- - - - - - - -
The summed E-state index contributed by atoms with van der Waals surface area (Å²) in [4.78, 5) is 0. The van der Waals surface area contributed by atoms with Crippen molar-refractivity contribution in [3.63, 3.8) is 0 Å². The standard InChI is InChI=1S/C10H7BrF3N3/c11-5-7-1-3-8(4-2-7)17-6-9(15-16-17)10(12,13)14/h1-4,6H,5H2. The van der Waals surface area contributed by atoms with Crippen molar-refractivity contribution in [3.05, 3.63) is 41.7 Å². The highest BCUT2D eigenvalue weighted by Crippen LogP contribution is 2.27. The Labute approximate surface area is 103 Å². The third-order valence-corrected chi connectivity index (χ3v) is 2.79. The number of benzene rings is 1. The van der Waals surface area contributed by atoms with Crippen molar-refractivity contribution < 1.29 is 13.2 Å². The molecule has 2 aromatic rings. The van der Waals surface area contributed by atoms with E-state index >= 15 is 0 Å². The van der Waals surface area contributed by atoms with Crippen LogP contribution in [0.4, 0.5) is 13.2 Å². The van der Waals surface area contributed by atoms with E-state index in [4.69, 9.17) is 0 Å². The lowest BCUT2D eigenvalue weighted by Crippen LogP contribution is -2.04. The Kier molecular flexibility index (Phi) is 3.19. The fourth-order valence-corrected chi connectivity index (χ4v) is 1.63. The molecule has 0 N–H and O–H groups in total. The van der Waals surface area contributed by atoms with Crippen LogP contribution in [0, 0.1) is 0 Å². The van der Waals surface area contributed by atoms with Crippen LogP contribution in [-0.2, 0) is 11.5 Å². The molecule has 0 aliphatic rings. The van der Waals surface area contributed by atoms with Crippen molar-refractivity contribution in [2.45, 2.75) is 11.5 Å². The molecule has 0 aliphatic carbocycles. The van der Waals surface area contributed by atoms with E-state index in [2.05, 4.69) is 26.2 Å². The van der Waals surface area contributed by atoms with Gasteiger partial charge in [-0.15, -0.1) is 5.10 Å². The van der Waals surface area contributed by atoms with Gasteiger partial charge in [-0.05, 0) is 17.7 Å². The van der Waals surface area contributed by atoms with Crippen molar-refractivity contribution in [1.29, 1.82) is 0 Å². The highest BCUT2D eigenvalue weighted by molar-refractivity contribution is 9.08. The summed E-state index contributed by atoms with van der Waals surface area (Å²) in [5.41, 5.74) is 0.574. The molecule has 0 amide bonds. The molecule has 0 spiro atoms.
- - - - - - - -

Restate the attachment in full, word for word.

The summed E-state index contributed by atoms with van der Waals surface area (Å²) in [4.78, 5) is 0. The van der Waals surface area contributed by atoms with Crippen molar-refractivity contribution in [3.63, 3.8) is 0 Å². The standard InChI is InChI=1S/C10H7BrF3N3/c11-5-7-1-3-8(4-2-7)17-6-9(15-16-17)10(12,13)14/h1-4,6H,5H2. The van der Waals surface area contributed by atoms with Crippen molar-refractivity contribution in [3.05, 3.63) is 41.7 Å². The highest BCUT2D eigenvalue weighted by Crippen LogP contribution is 2.27. The Labute approximate surface area is 103 Å². The third-order valence-corrected chi connectivity index (χ3v) is 2.79. The number of benzene rings is 1. The van der Waals surface area contributed by atoms with Crippen molar-refractivity contribution < 1.29 is 13.2 Å². The molecule has 2 aromatic rings. The van der Waals surface area contributed by atoms with E-state index >= 15 is 0 Å². The van der Waals surface area contributed by atoms with Crippen LogP contribution in [0.4, 0.5) is 13.2 Å². The van der Waals surface area contributed by atoms with E-state index in [4.69, 9.17) is 0 Å². The lowest BCUT2D eigenvalue weighted by Crippen LogP contribution is -2.04. The Kier molecular flexibility index (Phi) is 3.19. The fourth-order valence-corrected chi connectivity index (χ4v) is 1.63. The molecule has 0 N–H and O–H groups in total. The van der Waals surface area contributed by atoms with Crippen LogP contribution in [0, 0.1) is 0 Å². The van der Waals surface area contributed by atoms with Crippen LogP contribution in [-0.2, 0) is 11.5 Å². The molecule has 0 aliphatic rings. The van der Waals surface area contributed by atoms with Crippen molar-refractivity contribution in [2.45, 2.75) is 11.5 Å². The molecule has 0 aliphatic carbocycles. The van der Waals surface area contributed by atoms with E-state index in [2.05, 4.69) is 26.2 Å². The van der Waals surface area contributed by atoms with Gasteiger partial charge in [-0.15, -0.1) is 5.10 Å². The van der Waals surface area contributed by atoms with Gasteiger partial charge in [-0.05, 0) is 17.7 Å². The van der Waals surface area contributed by atoms with Crippen molar-refractivity contribution in [1.29, 1.82) is 0 Å². The highest BCUT2D eigenvalue weighted by molar-refractivity contribution is 9.08. The summed E-state index contributed by atoms with van der Waals surface area (Å²) in [5.41, 5.74) is 0.574. The molecule has 0 amide bonds. The molecule has 0 spiro atoms.